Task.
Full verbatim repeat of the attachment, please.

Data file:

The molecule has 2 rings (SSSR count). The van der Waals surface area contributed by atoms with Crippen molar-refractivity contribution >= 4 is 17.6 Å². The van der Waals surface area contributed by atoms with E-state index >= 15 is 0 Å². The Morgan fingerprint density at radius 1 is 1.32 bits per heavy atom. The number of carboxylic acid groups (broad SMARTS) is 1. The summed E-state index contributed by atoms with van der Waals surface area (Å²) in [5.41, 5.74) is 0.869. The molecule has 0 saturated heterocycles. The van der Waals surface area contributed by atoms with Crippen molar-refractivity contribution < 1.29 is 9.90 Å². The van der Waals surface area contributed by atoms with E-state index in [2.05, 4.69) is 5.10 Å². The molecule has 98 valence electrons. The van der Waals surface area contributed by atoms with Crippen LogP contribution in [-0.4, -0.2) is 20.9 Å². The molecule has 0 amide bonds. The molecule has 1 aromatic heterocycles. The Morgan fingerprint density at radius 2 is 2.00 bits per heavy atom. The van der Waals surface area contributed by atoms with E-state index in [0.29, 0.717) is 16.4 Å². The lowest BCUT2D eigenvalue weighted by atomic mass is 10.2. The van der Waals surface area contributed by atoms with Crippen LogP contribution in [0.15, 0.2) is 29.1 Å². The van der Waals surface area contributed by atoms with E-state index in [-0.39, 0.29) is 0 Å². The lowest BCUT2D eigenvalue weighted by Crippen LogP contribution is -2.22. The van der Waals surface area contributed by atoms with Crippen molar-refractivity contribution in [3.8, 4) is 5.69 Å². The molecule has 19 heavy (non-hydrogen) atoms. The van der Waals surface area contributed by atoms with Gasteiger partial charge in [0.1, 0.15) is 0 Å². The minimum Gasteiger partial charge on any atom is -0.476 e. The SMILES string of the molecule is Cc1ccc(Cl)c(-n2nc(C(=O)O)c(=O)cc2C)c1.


The molecule has 2 rings (SSSR count). The van der Waals surface area contributed by atoms with Crippen molar-refractivity contribution >= 4 is 17.6 Å². The van der Waals surface area contributed by atoms with E-state index >= 15 is 0 Å². The Morgan fingerprint density at radius 1 is 1.32 bits per heavy atom. The number of carboxylic acid groups (broad SMARTS) is 1. The summed E-state index contributed by atoms with van der Waals surface area (Å²) in [5.41, 5.74) is 0.869. The molecule has 0 saturated heterocycles. The van der Waals surface area contributed by atoms with Crippen molar-refractivity contribution < 1.29 is 9.90 Å². The van der Waals surface area contributed by atoms with E-state index in [2.05, 4.69) is 5.10 Å². The molecule has 98 valence electrons. The van der Waals surface area contributed by atoms with Crippen LogP contribution in [-0.4, -0.2) is 20.9 Å². The molecule has 0 amide bonds. The molecule has 1 aromatic heterocycles. The Morgan fingerprint density at radius 2 is 2.00 bits per heavy atom. The van der Waals surface area contributed by atoms with E-state index in [0.29, 0.717) is 16.4 Å². The lowest BCUT2D eigenvalue weighted by atomic mass is 10.2. The van der Waals surface area contributed by atoms with Crippen LogP contribution in [0.15, 0.2) is 29.1 Å². The van der Waals surface area contributed by atoms with E-state index in [-0.39, 0.29) is 0 Å². The lowest BCUT2D eigenvalue weighted by Crippen LogP contribution is -2.22. The van der Waals surface area contributed by atoms with Crippen molar-refractivity contribution in [3.8, 4) is 5.69 Å². The molecule has 19 heavy (non-hydrogen) atoms. The van der Waals surface area contributed by atoms with Gasteiger partial charge in [0.1, 0.15) is 0 Å². The minimum Gasteiger partial charge on any atom is -0.476 e. The SMILES string of the molecule is Cc1ccc(Cl)c(-n2nc(C(=O)O)c(=O)cc2C)c1.